Thanks, Ada. Just hope it didn't take you TOO LONG explaining all these peculiarities.
I think it's better not to delve too deep into grammar complexities at this stage of learning. Just practising the changes.

Still, I was under impression that gradation has some stricter rules. At least my Finnish textbooks tend to give out a whole list of gradation variants.

Okay, folks, next time I'll try to write a short composition if you don't mind :)
If you really want to hear about it...



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Postby muhaha » 2006-12-26, 17:23

Ada H. wrote:
maxcrylov wrote:Where the hell did the last p go?!

Well, it's this nasty Finno-Ugric (or even Uralic) thing called gradation.


Is it really "Finno-Ugric" feature, instead of Balto-Finnic or Finno-Samic? The Nganasan gradation might be a separate change.

The main rule in Balto-Finnic languages is close syllable: weak grade, open syllable: strong grade (meaning the last syllable). This may not work in Estonian because of other sound changes.

Closed syllable ends in a consonant.

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Postby Loiks » 2006-12-27, 18:51

muhaha wrote:
Ada H. wrote:
maxcrylov wrote:Where the hell did the last p go?!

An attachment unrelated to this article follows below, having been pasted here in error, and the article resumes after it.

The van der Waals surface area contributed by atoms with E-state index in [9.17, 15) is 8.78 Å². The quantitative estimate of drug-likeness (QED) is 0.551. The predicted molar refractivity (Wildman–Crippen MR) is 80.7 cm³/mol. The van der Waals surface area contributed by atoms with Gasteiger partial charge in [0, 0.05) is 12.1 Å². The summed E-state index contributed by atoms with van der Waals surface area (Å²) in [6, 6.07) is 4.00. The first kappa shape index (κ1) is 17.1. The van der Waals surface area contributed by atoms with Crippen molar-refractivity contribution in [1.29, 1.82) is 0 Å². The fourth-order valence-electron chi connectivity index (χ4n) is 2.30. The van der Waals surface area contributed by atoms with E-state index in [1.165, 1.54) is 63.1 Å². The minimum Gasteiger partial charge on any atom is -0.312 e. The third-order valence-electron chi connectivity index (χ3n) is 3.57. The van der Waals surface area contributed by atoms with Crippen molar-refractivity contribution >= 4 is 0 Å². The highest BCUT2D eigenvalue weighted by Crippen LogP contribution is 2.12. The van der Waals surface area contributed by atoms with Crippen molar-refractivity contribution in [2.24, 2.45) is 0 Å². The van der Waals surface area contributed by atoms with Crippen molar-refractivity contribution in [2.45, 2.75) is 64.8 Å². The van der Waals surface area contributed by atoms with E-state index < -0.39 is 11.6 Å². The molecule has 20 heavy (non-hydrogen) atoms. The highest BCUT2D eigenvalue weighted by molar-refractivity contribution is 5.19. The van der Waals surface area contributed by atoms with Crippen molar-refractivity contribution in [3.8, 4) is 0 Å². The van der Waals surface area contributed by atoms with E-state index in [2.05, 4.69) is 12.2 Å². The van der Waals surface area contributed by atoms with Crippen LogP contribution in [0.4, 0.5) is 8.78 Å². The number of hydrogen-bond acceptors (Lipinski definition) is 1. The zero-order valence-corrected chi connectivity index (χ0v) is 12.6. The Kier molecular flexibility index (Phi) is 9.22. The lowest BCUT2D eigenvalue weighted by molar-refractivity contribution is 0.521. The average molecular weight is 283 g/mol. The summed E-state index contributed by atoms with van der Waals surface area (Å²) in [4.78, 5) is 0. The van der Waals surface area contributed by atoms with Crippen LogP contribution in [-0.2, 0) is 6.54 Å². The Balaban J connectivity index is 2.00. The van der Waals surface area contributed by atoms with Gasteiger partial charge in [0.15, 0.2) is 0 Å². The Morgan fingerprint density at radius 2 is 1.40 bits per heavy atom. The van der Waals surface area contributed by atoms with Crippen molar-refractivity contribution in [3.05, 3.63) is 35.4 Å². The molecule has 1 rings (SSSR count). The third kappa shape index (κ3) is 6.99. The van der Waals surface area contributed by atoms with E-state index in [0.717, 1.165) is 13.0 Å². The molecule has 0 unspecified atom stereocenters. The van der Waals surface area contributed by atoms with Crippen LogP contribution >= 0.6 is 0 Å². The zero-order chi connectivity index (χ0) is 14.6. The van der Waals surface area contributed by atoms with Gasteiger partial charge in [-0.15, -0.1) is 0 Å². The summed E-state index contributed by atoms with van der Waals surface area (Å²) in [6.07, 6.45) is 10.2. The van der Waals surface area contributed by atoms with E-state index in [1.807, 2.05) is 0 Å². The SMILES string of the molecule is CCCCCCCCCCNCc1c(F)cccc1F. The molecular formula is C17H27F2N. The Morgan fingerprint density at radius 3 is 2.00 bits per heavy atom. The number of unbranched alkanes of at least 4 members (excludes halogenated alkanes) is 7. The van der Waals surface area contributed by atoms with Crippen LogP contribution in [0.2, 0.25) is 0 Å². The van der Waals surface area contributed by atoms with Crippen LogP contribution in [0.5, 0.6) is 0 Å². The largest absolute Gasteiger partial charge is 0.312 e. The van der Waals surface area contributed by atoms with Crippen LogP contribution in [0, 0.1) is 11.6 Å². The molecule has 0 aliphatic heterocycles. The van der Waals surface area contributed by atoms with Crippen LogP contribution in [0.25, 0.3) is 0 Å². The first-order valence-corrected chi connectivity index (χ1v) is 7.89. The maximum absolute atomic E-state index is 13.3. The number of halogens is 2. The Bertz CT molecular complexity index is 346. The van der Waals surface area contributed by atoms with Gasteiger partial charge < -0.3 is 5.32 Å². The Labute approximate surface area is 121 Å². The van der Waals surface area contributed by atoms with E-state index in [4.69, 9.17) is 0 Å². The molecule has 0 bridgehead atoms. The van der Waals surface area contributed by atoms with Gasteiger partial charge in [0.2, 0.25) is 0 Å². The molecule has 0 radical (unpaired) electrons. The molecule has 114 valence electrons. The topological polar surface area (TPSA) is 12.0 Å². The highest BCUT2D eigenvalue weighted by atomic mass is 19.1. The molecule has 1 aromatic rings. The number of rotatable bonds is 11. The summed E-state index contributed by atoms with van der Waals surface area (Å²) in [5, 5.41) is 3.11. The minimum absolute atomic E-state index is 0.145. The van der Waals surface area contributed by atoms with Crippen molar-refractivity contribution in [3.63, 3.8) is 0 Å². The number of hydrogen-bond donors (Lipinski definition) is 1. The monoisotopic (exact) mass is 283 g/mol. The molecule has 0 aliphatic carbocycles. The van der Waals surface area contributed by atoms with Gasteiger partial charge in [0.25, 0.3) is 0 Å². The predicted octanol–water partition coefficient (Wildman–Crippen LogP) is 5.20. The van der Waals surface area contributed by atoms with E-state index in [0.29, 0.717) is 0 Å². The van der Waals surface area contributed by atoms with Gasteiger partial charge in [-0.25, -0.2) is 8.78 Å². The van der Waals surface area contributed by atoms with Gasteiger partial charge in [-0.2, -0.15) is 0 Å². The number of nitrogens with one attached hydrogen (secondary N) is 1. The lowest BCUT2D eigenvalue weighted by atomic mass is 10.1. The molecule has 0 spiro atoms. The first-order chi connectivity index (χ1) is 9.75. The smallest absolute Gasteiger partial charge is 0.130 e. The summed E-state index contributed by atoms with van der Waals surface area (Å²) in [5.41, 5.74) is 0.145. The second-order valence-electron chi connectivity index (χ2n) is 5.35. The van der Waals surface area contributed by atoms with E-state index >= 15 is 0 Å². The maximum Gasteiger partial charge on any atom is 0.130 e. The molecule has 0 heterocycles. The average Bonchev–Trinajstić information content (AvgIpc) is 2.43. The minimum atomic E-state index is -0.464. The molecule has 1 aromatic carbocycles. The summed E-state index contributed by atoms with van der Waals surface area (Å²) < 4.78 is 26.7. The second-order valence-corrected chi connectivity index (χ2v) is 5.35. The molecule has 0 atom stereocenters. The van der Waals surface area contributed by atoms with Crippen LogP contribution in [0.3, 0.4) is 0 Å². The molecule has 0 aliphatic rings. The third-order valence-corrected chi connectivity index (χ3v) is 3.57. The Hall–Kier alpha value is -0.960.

Well, it's this nasty Finno-Ugric (or even Uralic) thing called gradation.


Is it really "Finno-Ugric" feature, instead of Balto-Finnic or Finno-Samic? The Nganasan gradation might be a separate change.

The main rule in Balto-Finnic languages is close syllable: weak grade, open syllable: strong grade (meaning the last syllable). This may not work in Estonian because of other sound changes.

Closed syllable ends in a consonant.


It doesn't actually occur in all Balto-Finnic languages either: Livonian and Veps lack gradation. I guess very detailed explanations about how gradation has developped won't be appropriate in this topic right now :).

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Postby Levo » 2007-01-08, 12:54

Hmm, you made be to be curious. I am Hungarian. Here we must learn Hungarian grammar for 12 years at school and we also have to learn some Finnish words at grammar lessons and of course we learn Kalevala at grade 5th in primary school. But we haven't spoken too much about the origin of gradiation!